3/26/2005

From the ever-annoying David Brooks, of The New York Slime:

"The core belief that social conservatives bring to cases like Terri Schiavo's is that the value of each individual life is intrinsic. The value of a life doesn't depend upon what a person can physically do, experience or achieve. The life of a comatose person or a fetus has the same dignity and worth as the life of a fully functioning adult.

"Social conservatives go on to say that if we make distinctions about the value of different lives, if we downgrade those who are physically alive but mentally incapacitated, if we say that some people can be more easily moved toward death than others, then the strong will prey upon the helpless, and the dignity of all our lives will be diminished.

"The true bright line is not between lives, they say, but between life and death. The proper rule, as Robert P. George of Princeton puts it, should be, 'Always to care, never to kill.'"

I think Brooks has been spending too much time smoking crack amongst his beloved Bobos. He's dead wrong in his assertion that the right grants equal value to each individual life. What you see very plainly in the Schiavo case is just the opposite. Schiavo's life is worth more. For the right, Terri represents the model citizen: a 98 lb brain-dead fetus. We should all aspire to emulate this worthy role-model. Wouldn't our civic life be more orderly if more of us did?

There is more than a hint of original sin in this. On the undeniable evidence of their hostility to social welfare of any kind, the right cares infinitely more about the unborn than it does for children once they have been expelled from the little Edens of their mothers' wombs. There is obviously good reason to protect the vulnerable in society, but the right very rarely advocates doing this in any real or practical way.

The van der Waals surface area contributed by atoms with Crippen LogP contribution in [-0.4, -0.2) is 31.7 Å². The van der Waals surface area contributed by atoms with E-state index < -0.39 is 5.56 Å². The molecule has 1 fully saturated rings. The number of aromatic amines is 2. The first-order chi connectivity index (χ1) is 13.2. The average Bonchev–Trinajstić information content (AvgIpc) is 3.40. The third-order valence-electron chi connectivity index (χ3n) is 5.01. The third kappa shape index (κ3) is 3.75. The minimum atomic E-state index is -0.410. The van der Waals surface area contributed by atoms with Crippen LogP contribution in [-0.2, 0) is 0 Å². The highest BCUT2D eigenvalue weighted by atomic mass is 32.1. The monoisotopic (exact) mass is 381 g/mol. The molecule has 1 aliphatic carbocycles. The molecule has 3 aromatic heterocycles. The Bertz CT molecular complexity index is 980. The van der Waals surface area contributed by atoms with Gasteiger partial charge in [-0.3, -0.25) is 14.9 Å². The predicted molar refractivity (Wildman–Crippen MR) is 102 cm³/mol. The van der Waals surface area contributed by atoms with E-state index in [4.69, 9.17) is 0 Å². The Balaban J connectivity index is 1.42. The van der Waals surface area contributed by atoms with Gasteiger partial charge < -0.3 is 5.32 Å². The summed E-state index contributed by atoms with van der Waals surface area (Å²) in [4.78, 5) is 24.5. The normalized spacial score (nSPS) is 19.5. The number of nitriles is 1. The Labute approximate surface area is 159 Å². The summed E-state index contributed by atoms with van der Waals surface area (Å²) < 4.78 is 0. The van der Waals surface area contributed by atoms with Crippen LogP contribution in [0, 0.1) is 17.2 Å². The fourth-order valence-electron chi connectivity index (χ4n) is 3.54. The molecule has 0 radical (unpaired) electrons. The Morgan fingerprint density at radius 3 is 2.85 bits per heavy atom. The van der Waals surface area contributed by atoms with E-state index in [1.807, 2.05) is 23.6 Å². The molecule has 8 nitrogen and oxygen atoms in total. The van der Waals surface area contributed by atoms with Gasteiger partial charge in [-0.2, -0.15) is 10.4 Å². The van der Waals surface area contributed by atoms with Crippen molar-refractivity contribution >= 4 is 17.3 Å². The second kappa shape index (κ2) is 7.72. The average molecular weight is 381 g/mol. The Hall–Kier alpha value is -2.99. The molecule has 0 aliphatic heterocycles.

What they typically get up in arms about is any case in which they can demonize the individual. Abortion is not as much about the innocent in the womb as it is about the evil mothers and doctors who claim them as victims. According to their worldview evil must attach to someone, and that someone it attaches to is then evil, more or less through and through. Evil is, in this fairly unexamined view, indivisible, and in Terri Schiavo, so is good. Good is devoid of will, utterly incapable of committing evil. Terri cannot do anything at all.

The right sees good and evil as intrinsic in some. It's common for flaky fundamentalists to speak of angels, but where there are angels there must also be devils.

It is important for the religious right to have explicit targets in the form of evil-doers, rather than more dispersed and general influences like lack of adequate social services or economic opportunity (each of which is tied to the prevalence of abortion) which place a measure of responsibility on all of us for the welfare of the weakest of us.

I remember a conversation back home last year around this time. My mother, who had recently joined one of those charismatic megachurches with an auditorium the size of seven football fields brought up the issue of stem-cell research. Someone had told her that were it to be legalized women would be getting pregnant and lining up to sell their fetuses to mad doctors rubbing their hands together in glee at the thought of all manner of evil experiments they would be conducting on them.

Who were these women? I asked.

There are apparently hordes of evil-doers out there just waiting for the opportunity to do evil. And that is what the Schiavo case is about for the religious right.

As for Brooks' inane argument that without church- and state-sanctioned morality we are left with "do what thou wilt," it's hysteria. Common sense and proper socialization go a long way toward a just and prudent society in which free thought is an asset, not a threat. Dogma does nothing but make people vulnerable to demagoguery.

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